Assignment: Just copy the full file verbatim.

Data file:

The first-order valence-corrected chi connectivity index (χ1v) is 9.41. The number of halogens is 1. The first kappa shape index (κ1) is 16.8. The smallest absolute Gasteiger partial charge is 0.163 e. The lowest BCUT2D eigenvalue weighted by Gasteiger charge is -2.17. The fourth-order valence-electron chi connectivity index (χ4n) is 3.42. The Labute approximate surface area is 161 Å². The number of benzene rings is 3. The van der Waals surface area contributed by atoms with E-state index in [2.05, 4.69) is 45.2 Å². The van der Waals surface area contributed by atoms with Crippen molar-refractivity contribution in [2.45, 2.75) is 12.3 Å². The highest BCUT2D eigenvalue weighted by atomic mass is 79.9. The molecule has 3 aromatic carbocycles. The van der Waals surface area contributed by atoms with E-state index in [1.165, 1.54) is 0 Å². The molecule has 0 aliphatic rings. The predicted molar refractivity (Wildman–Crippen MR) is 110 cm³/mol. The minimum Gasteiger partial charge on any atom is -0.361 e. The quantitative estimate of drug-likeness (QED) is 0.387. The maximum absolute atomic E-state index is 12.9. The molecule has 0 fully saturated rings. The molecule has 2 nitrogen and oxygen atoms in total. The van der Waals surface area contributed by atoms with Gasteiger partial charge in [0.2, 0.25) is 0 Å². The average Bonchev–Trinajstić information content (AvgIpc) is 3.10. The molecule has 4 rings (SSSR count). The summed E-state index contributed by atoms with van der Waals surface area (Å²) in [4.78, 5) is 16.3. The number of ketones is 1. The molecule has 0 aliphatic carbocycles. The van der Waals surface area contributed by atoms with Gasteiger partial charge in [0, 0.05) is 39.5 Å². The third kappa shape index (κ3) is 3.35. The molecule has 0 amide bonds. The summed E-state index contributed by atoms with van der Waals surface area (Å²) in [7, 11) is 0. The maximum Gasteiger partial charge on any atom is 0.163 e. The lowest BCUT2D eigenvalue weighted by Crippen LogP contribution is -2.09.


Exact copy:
The first-order valence-corrected chi connectivity index (χ1v) is 9.41. The number of halogens is 1. The first kappa shape index (κ1) is 16.8. The smallest absolute Gasteiger partial charge is 0.163 e. The lowest BCUT2D eigenvalue weighted by Gasteiger charge is -2.17. The fourth-order valence-electron chi connectivity index (χ4n) is 3.42. The Labute approximate surface area is 161 Å². The number of benzene rings is 3. The van der Waals surface area contributed by atoms with E-state index in [2.05, 4.69) is 45.2 Å². The van der Waals surface area contributed by atoms with Crippen molar-refractivity contribution in [2.45, 2.75) is 12.3 Å². The highest BCUT2D eigenvalue weighted by atomic mass is 79.9. The molecule has 3 aromatic carbocycles. The van der Waals surface area contributed by atoms with E-state index in [1.165, 1.54) is 0 Å². The molecule has 0 aliphatic rings. The predicted molar refractivity (Wildman–Crippen MR) is 110 cm³/mol. The minimum Gasteiger partial charge on any atom is -0.361 e. The quantitative estimate of drug-likeness (QED) is 0.387. The maximum absolute atomic E-state index is 12.9. The molecule has 0 fully saturated rings. The molecule has 2 nitrogen and oxygen atoms in total. The van der Waals surface area contributed by atoms with Gasteiger partial charge in [0.2, 0.25) is 0 Å². The average Bonchev–Trinajstić information content (AvgIpc) is 3.10. The molecule has 4 rings (SSSR count). The summed E-state index contributed by atoms with van der Waals surface area (Å²) in [4.78, 5) is 16.3. The number of ketones is 1. The molecule has 0 aliphatic carbocycles. The van der Waals surface area contributed by atoms with Gasteiger partial charge in [0, 0.05) is 39.5 Å². The third kappa shape index (κ3) is 3.35. The molecule has 0 amide bonds. The summed E-state index contributed by atoms with van der Waals surface area (Å²) in [7, 11) is 0. The maximum Gasteiger partial charge on any atom is 0.163 e. The lowest BCUT2D eigenvalue weighted by Crippen LogP contribution is -2.09.